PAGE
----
"Why do people give inter-racial dating so much lip service?" wrote Tosin Lajuwomi on Twitter. "You like who you like – black, white, blue, orange."

Others were more reserved about what the report reflects.

"I look forward to the day when stories about "inter-racial" marriages are no longer newsworthy," wrote James Burns on the micro-blogging site. "We have far to go."

Read the full story

January 18th, 2012
01:16 PM ET

Poll: Should felons be allowed to vote after serving their sentences?

By Alyse Shorland, CNN

(CNN) – At Monday’s Republican debate in South Carolina, candidates sparred over whether people with felony convictions should be allowed to vote.

Former Senator Rick Santorum said he supports felons regaining the right to vote after they’ve completed their sentences, and noted that felony disenfranchisement disproportionately affects black voters.

“This is a huge deal in the African-American community, because we have very high rates of incarceration, particularly with drug crimes,” he said.

Mitt Romney said as governor of Massachusetts, he disagreed: “I think people who committed violent crimes should not be allowed to vote again.”

Voting rights advocates say the argument could come up more often in the near future - with 2.3 million people currently incarcerated, states are rethinking whether the court’s punishment is enough, or if people who’ve committed felonies will continue to pay for their crimes through disenfranchisement.

Twenty-three states have eased felon voting restrictions since 1997, but in 2011, Florida and Iowa tightened them. Maine and Vermont are the only states with no disenfranchisement for people with criminal convictions.

“It’s really the first time in a while we have seen significant opposition against restoring rights,” said Marc Mauer, executive director of the Sentencing Project, a Washington-based organization that works for criminal justice reform and advocates for voting rights.


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Filed under: Black in America • Politics • Polls • Race • Social justice • Who we are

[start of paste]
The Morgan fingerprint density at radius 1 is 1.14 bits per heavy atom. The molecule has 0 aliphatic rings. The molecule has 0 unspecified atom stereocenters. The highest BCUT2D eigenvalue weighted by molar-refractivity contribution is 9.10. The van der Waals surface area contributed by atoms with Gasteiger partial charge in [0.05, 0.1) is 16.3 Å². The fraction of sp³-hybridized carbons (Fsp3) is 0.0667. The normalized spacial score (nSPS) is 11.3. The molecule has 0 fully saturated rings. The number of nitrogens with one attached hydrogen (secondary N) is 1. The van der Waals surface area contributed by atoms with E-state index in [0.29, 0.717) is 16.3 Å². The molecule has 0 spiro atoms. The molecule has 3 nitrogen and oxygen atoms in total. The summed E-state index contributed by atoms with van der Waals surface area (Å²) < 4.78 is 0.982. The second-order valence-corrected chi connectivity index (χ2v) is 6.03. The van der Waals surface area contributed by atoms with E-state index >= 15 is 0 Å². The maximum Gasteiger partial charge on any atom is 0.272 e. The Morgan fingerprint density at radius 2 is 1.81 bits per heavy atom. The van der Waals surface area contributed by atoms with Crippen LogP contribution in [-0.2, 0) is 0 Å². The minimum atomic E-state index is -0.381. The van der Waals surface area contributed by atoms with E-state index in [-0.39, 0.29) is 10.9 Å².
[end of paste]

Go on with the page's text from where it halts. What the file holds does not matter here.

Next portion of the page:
January 1st, 2012
02:35 PM ET

Which 2011 event defined America?

In America's blog is about our nation's identity and culture.  Our goal is to be relevant and honest about the world we live in, even when it's difficult, and to answer questions about who we are.  In reporting the events of 2012 we ask what is essential to being American and what is non-negotiable.

Now we invite you to take this poll and select which single event in 2011 defined America the most…

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Filed under: History • How we live • Polls
December 19th, 2011
03:13 PM ET

Poll: Would you pay more to get a toy of a specific race?

Niaira Taylor's daughter wants a Baby Alive doll for Christmas, so she stopped at a Toys 'R' Us outside Atlanta to buy the doll. On the shelf, though, she saw that the white doll was $31.99. The black doll - the one her daughter wanted - was $44.99.

The dolls are identical except for their skin colors - Baby Alive dolls are available in skin tones listed as white, African-American and Hispanic.

"The manager, she said, 'Yeah, it's only the Caucasian doll that's 20% off,'" Taylor told CNN affiliate WXIA 11Alive. "So I said 'You mean to tell me I have to pay full price for the African-American doll, but they're all the same exact doll?'"

The answer: Yes.


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Filed under: Black in America • Economy • Ethnicity • How we live • Polls • Race
December 5th, 2011
04:14 PM ET

Poll: Was it Cain the candidate or Cain's accusers that cut his campaign short?

Republican presidential hopeful Herman Cain announced this weekend that he suspended his campaign. Support had waned in recent weeks after allegations of sexual harassment and a woman claimed they had a 13-year affair. He didn't officially drop out of the race, but said he suspended the campaign after assessing the impact the sex allegations had on his family and supporters.

He said again Saturday that the allegations are false and that media spin was to blame. Some argue he was undone by the sexual harassment and affair allegations, by ill-explained positions and foreign policy fumbles or by amateur political moves. Some say he didn't capture the collective black Republican support that could've helped him.

"I am not going to be silenced and I will not go away," Cain said, as he announced a new website, TheCainSolutions.com.

What do you think?


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Filed under: Politics • Polls • What we think
Poll: Should using a discrimantory slur be cause to lose a job?
Director Brett Ratner won't be hosting the Oscars -- he resigned due to backlash after he used a gay slur.
November 9th, 2011
05:08 PM ET

Poll: Should using a discrimantory slur be cause to lose a job?

Movie director Brett Ratner got people angry last weekend when he made an anti-gay remark during a Q&A session after a screening of his latest feature, “Tower Heist.” The comment spawned calls for him to be fired from his job producing the Oscars and it spread like wildfire throughout the blogosphere.

He quickly apologized but critics didn’t let go, and the comment cost him the most coveted producing job on TV.


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Filed under: Black in America • Polls